Microsoft's new Kin One and Kin Two smartphones, aimed at a younger audience, were unveiled during a high-profile presentation in San Francisco on April 12, with journalists in New York City following along via live video feed. Both devices, whose features emphasize social networking, will make their U.S. debut exclusively on Verizon in May; the question is what effect, if any, the phones will have on Microsoft's attempts to regain and solidify market-share in the smartphone arena.
At Barcelona's Mobile World Congress in February, Microsoft revealed Windows Phone 7, a new mobile operating system designed to supplant its Windows Mobile franchise, which had been steadily losing ground in the face of fierce competition from the Apple iPhone, Google Android devices, and others. Windows Phone 7 devices are expected to debut near the end of the 2010, and represent the main effort of Microsoft to regain that ground; while the Kin smartphones will be a sideshow to that effort, their presence is being taken as a sign by analysts that the company is more serious about its mobile prospects.
Microsoft occupied 15.1 percent of the smartphone OS market for the three-month period ending in February 2009, down from 19.1 percent the quarter before, according to research firm comScore. That lags behind Research In Motion, with 42.1 percent, and Apple with 25.4 percent. Google landed in fourth place in that survey, with 9 percent of the market, but the expectation is that its market-share will continue to grow rapidly as more hardware manufacturers and carriers push Android-equipped devices onto the market over the next year.
"Microsoft's two youth-oriented phones, Kin One and Kin Two, are not a huge event for the stock," Katherine Egbert, an analyst with Jefferies & Co., wrote in an April 12 research note. "But today's announcement, coming one month after the [Windows Phone 7] OS debut, indicates Microsoft is increasingly serious about the mobile market."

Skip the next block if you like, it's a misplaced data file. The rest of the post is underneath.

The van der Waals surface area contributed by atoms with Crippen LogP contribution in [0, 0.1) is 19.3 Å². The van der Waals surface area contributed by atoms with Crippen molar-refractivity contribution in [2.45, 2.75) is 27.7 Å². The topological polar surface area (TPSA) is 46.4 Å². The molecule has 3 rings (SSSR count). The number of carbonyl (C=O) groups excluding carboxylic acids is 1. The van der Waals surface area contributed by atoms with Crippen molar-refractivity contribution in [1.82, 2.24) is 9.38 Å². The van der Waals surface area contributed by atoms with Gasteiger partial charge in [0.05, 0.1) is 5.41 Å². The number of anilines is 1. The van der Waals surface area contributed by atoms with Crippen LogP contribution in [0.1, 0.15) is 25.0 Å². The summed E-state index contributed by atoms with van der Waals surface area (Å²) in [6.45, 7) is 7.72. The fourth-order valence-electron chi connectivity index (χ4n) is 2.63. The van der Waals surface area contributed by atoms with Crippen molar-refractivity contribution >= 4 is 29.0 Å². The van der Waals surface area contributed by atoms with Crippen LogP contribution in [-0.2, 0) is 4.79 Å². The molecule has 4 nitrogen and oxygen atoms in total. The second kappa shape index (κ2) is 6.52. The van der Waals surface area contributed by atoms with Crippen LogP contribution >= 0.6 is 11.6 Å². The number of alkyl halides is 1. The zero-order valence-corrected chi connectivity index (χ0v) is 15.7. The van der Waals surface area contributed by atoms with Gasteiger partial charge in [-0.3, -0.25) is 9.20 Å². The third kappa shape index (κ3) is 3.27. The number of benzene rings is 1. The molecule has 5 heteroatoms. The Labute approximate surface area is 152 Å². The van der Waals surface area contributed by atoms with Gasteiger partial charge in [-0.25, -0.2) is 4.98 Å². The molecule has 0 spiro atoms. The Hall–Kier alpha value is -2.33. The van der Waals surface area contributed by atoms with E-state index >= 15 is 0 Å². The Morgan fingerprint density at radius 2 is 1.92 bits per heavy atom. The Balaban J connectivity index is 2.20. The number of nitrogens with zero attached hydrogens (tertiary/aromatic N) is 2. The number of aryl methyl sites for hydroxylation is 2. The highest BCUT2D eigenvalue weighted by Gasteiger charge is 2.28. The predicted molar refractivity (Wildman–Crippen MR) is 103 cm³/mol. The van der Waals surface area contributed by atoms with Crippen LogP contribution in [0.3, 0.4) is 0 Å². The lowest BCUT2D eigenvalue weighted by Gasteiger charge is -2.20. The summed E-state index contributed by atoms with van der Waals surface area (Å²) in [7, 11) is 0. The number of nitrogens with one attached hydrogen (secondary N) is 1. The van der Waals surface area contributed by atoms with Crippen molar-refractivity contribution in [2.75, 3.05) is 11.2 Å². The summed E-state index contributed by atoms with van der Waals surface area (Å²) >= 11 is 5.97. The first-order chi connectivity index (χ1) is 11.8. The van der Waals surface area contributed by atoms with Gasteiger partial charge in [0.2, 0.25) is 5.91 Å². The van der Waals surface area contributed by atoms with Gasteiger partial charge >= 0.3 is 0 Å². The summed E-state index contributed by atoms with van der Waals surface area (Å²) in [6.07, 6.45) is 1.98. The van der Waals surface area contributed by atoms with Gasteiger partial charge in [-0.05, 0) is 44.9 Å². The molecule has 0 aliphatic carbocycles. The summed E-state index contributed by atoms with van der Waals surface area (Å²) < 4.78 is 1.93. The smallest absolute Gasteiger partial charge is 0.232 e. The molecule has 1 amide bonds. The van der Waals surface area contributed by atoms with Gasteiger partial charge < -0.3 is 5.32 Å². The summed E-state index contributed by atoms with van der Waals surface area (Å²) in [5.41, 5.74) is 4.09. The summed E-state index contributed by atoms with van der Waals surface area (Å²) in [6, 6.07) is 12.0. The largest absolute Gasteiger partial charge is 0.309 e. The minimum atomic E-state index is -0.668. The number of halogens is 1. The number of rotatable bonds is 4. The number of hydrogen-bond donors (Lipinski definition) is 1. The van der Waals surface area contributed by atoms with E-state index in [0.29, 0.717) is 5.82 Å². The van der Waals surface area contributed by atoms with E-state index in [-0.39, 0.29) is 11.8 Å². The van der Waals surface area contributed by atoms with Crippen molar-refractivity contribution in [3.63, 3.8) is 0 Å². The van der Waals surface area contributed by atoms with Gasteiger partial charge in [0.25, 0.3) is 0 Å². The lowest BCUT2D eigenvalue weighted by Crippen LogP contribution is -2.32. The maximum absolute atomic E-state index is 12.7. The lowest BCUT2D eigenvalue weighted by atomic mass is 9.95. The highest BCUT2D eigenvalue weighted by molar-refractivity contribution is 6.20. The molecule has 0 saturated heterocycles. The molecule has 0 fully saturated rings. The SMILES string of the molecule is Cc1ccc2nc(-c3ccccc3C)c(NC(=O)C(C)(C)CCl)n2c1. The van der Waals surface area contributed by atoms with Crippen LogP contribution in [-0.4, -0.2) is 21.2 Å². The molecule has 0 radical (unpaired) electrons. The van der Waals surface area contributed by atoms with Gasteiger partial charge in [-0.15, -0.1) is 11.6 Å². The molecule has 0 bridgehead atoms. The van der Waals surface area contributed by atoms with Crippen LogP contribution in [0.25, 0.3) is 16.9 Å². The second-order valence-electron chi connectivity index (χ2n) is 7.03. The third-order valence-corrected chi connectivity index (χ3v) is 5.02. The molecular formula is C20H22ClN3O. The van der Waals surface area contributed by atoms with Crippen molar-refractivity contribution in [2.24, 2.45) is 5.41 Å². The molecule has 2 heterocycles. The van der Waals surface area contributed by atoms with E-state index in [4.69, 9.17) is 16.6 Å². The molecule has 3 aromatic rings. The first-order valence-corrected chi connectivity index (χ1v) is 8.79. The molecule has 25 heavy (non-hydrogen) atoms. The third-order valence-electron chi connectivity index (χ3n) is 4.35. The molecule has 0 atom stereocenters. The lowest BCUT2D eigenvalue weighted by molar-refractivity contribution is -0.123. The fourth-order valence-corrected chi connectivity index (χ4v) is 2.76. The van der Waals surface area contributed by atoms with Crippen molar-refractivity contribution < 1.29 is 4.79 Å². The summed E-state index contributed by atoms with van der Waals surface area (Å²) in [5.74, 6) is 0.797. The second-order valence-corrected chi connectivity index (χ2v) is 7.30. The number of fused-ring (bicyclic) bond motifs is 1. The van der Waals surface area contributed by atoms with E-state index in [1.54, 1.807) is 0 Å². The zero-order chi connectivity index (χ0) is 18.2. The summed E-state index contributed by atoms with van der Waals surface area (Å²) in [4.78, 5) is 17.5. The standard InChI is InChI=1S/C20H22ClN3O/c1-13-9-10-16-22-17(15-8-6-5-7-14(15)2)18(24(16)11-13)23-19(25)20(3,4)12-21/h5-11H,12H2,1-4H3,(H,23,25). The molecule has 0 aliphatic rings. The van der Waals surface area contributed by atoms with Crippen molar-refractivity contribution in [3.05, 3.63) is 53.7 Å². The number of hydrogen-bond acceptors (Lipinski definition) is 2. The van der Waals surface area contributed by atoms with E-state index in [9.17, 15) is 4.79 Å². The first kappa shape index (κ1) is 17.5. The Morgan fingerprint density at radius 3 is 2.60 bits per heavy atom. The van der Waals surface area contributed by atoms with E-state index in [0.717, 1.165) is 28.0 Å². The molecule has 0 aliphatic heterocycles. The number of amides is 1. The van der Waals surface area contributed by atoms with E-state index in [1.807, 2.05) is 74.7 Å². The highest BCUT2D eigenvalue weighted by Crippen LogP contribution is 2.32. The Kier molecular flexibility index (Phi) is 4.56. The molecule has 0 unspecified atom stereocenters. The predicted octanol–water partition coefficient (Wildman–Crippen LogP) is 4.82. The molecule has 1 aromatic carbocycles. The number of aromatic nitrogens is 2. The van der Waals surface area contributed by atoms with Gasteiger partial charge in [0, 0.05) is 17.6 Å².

But the one-two combination of Windows Phone 7 and Kin could present issues in other ways, at least according to one analyst.
"Kin is the best thing Microsoft has done in the consumer mobile world and represents a well-thought-out, well-implemented product for an attractive audience segment," Charles Golvin, an analyst with Forrester Research, wrote in an April 12 email to eWEEK. "The decision to call Kin devices -Windows Phones,' however, undermines Microsoft's story for developers, who will have to deal with three flavors of Windows Phones going forward."
The smaller Kin One, which has a form-factor heavily reminiscent of the Palm Pre, includes a sliding QWERTY keyboard, a touch-screen, and a 5.0-megapixel camera with flash capable of shooting SD video. The larger Kin Two, which resembles the T-Mobile Sidekick, also includes a sliding QWERTY keyboard, 8.0-megapixel camera capable of shooting HD video, stereo speakers, and 8GB of memory. The Kin One's screen resolution is 320 x 240, while the Kin Two's is 480 x 320. Both devices will integrate the Zune media player, and data such as texts can be uploaded to the cloud via a password-locked Website called Kin Studio.
Robbie Bach, president of Microsoft's Entertainment & Devices Division, mentioned during the San Francisco presentation that the phones' target was "the sharing generation" for whom "social life is their priority number one."
To that end, the Kin devices include all manner of features, including those cameras, for capturing the latest Guitar Hero solo or relationship crash-and-burn in real time. But the first version of the Kin One and Kin Two smartphones also lack Flash support for the browser, a memory-card slot, a traditional calendar application, or the ability to send missives through Instant Messenger. There is also a lack of games, perhaps surprising given the target demographic; during the New York City briefing, Microsoft executives said that games were de-prioritized in their build, and that Kin owners who wanted to kill time could find other ways with the phone to do so.
Whether those features will affect the uptake by the intended 15-to-25-year-old audience remains to be seen. In any case, though, Microsoft seems more determined than ever about wholeheartedly shifting to a more consumer-oriented profile in the smartphone world.